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How To Thrive During A&R

Recently, a well-established and highly regarded Early Childhood Centre received news that quickly sent the entire team into overwhelm.

They instantly went from being engaged, focused and productive to a place of heightened ‘distrust’. Distrust is not tangible nor something we can see, but rather it’s a feeling or negative energy which can breed quickly within a team.

In fact, based on the life’s work of organisational anthropologist Judith E. Glaser’s, Conversational Intelligence, “within 10 feet of another person, the process of connectivity begins and through this connection we feel what others feel”.

In the instance of ‘distrust', this feeling can permeate a team just as easily as the common cold.

So, what was it that moved this effective team of Early Childhood Professionals to a state of ‘distrust’? Simply, it was a written notification that their assessment and rating process had commenced. A regulatory authority email of less than 20 words sent an entire team into a place of perceived danger and uncertainty!

As human beings, we are programmed to anticipate and protect ourselves from threat and harm. For many Directors and Early Childhood Leaders, personal and professional identity is intrinsically caught up in the success of their Centre.

The very thought that they could be heading towards a less than exceeding rating can throw a Director and their team into overwhelm.

The impact at times like this can be extremely detrimental to the operations of a service, but also very harmful to the overall health and wellbeing of the team in addition to the children and families supported by the service.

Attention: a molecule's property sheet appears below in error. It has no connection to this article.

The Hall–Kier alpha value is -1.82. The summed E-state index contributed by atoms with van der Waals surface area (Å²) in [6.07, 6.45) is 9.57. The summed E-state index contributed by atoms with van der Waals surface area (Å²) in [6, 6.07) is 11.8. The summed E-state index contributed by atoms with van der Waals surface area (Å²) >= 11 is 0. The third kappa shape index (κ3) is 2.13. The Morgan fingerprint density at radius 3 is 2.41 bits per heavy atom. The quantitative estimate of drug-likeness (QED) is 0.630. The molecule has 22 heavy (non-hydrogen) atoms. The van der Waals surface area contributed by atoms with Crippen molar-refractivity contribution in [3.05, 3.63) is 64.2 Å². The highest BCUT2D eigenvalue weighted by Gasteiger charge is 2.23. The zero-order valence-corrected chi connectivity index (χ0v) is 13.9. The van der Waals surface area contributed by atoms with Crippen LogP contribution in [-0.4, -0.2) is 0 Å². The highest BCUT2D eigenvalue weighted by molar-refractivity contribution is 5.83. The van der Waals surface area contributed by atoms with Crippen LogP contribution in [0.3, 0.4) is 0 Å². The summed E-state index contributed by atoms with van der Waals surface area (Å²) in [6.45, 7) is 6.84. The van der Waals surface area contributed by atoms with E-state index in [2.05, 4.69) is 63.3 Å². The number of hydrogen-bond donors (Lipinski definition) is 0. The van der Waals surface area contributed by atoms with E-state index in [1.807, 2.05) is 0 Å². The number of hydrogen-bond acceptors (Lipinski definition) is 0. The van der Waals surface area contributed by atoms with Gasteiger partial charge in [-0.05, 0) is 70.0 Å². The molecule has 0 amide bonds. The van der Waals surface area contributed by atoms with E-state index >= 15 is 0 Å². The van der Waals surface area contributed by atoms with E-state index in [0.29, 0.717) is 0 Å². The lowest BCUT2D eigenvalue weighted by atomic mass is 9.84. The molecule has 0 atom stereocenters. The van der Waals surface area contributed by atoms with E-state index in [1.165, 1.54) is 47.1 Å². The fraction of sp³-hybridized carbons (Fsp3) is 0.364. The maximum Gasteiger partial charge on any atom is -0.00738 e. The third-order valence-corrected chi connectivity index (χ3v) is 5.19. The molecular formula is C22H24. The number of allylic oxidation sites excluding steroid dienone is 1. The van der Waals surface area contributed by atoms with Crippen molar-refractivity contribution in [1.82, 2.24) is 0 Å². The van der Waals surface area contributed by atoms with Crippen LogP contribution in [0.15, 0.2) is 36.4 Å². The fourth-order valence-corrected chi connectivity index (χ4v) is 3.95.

Because let’s not forget Glaser’s observations that feelings can be shared between people just by physical proximity alone.

Impact of uncertainty

It is vital for educators and service leaders to understand the neurological impact of uncertainty and threat.

The Assessment and Rating Process is a useful example because it can be such an intense process experienced over a set period. The really important work that educators and service leaders perform, all their energy and time investment, ends up publicly measured under a few distinct headings (NQS Areas).

Like exam conditions, the Assessment and Rating Process can place people under an enormous amount of pressure.

Everyone wants to present the best of themselves and their services.

This is a time for educators to celebrate and showcase the multidimensional aspects of their work and the profound impact they have on the children and the families they support.

However, there is often a gap between what people want to portray and what actually transpires. And this can largely be explained by the nature of the Assessment and Rating process itself and a lack of understanding of the neurological impact of threat. That is, people don’t have an awareness of how their brains respond under that kind of pressure.

After the visit from the assessor, people nearly always say there were things they omitted or didn’t even think to include in the QUIP.

What this suggests is that during the assessment process, Directors and their teams are operating in an elevated space of distrust. They are coming from a place of protection rather than a place of high trust. In a high trust environment, they might otherwise be primed to share, explore and be open and receptive to the assessor.

This facilitates them sharing the information that the assessor needs to hear. Instead what happens is they shut down and lose the ability to highlight the often obvious and key details the assessor needs. Under a threat environment, people lose their voice and, with that, the opportunity to showcase the wonderful work of their centre.